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Everytown Law Wins Major Federal Court Ruling Requiring The Bureau Of Alcohol, Tobacco, Firearms and Explosives to Provide Data on Gun Violence

Decision Holds that ATF Cannot Rely on the Tiahrt Rider, Passed at the Urging of the Gun Lobby in 2003, to Withhold Data on Gun Violence

NEW YORK – Everytown for Gun Safety, the country’s largest gun violence prevention organization, today won a major federal court ruling that overturned the Bureau of Alcohol, Tobacco, Firearms and Explosives’ refusal to produce data from its firearms tracing database. The decision breaks new ground as the only federal court decision to hold that a Congressional appropriations law known as the Tiahrt Rider, first passed at the urging of the gun lobby in 2003, cannot be used by the ATF to withhold data under the federal Freedom of Information Act. The decision can be viewed here.

“For more than a decade, the gun lobby has relied on the Tiahrt Rider to stymy gun violence investigations and hinder research into firearms used in crimes and suicides,” said Alla Lefkowitz, deputy director of affirmative litigation at Everytown Law. “Americans have the right to know where firearms are coming from and how they’re being used.”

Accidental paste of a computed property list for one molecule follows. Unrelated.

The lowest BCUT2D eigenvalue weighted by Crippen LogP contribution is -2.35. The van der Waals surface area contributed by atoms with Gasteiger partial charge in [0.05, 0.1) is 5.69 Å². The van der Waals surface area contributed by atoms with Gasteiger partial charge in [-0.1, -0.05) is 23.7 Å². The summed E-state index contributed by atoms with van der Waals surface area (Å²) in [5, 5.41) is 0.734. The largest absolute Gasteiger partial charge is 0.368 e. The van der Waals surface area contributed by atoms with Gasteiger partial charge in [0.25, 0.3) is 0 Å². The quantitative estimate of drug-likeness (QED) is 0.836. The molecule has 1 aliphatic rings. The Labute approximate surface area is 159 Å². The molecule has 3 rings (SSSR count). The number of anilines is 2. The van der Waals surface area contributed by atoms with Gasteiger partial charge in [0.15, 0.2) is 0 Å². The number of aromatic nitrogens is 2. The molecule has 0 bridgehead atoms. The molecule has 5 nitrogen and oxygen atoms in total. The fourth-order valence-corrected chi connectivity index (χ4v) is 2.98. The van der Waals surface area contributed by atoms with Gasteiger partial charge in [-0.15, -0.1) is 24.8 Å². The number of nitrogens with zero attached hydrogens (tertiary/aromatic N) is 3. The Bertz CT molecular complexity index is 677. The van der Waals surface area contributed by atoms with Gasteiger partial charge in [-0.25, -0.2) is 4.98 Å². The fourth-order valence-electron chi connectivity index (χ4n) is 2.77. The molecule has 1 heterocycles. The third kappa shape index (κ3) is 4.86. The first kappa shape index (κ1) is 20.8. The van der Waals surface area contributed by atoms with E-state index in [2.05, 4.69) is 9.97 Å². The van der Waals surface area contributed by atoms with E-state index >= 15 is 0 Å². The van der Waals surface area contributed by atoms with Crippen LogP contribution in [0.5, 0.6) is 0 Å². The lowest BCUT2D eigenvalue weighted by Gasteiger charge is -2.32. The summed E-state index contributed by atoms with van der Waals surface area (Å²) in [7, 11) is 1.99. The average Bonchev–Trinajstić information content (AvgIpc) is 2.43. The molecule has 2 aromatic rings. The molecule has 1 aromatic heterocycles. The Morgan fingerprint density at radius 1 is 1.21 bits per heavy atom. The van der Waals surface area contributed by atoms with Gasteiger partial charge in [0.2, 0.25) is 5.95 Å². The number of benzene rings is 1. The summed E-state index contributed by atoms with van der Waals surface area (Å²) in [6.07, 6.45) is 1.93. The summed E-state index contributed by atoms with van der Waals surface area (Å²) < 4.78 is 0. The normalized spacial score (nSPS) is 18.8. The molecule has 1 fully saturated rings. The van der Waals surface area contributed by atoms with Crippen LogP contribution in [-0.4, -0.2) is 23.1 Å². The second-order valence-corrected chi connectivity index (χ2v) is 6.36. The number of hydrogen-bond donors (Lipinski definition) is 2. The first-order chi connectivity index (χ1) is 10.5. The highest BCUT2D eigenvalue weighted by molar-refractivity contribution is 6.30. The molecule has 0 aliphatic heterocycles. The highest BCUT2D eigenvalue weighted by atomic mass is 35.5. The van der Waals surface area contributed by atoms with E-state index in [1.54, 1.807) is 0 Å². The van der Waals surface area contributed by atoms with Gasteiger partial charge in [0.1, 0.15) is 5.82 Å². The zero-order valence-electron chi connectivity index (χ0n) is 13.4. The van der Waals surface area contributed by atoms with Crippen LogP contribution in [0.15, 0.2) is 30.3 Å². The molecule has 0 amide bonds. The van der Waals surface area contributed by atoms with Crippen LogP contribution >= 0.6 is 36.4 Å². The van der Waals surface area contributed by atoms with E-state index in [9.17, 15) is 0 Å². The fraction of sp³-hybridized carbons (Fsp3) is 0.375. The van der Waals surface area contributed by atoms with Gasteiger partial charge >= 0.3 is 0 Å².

Everytown’s FOIA request sought data pertaining to the use of firearms in suicide, a growing public health crisis in America. Between 2013 and 2017, an average of more than 22,000 Americans died by firearm suicide each year. Gun suicides take the lives of more Americans than all other methods of suicide combined, and account for more gun-related deaths than all homicides.

The Tiahrt Rider, named after its sponsor former Representative Todd Tiahrt (R-KS), has been used to shield data about the sources of crime guns, hampering research and allowing irresponsible gun dealers to avoid public scrutiny. At the time of its passage, Rep. Tiahrt was quoted saying, “I wanted to make sure I was fulfilling the needs of my friends who are firearms dealers. NRA officials were helpful in making sure I had my bases covered.” However, in today’s ruling, the court held that the current version of the Tiahrt Rider does not qualify as an exemption to the federal Freedom of Information Act.

The lawsuit was filed by Everytown Law, along with Lawrence Lustberg and the law firm Gibbons PC.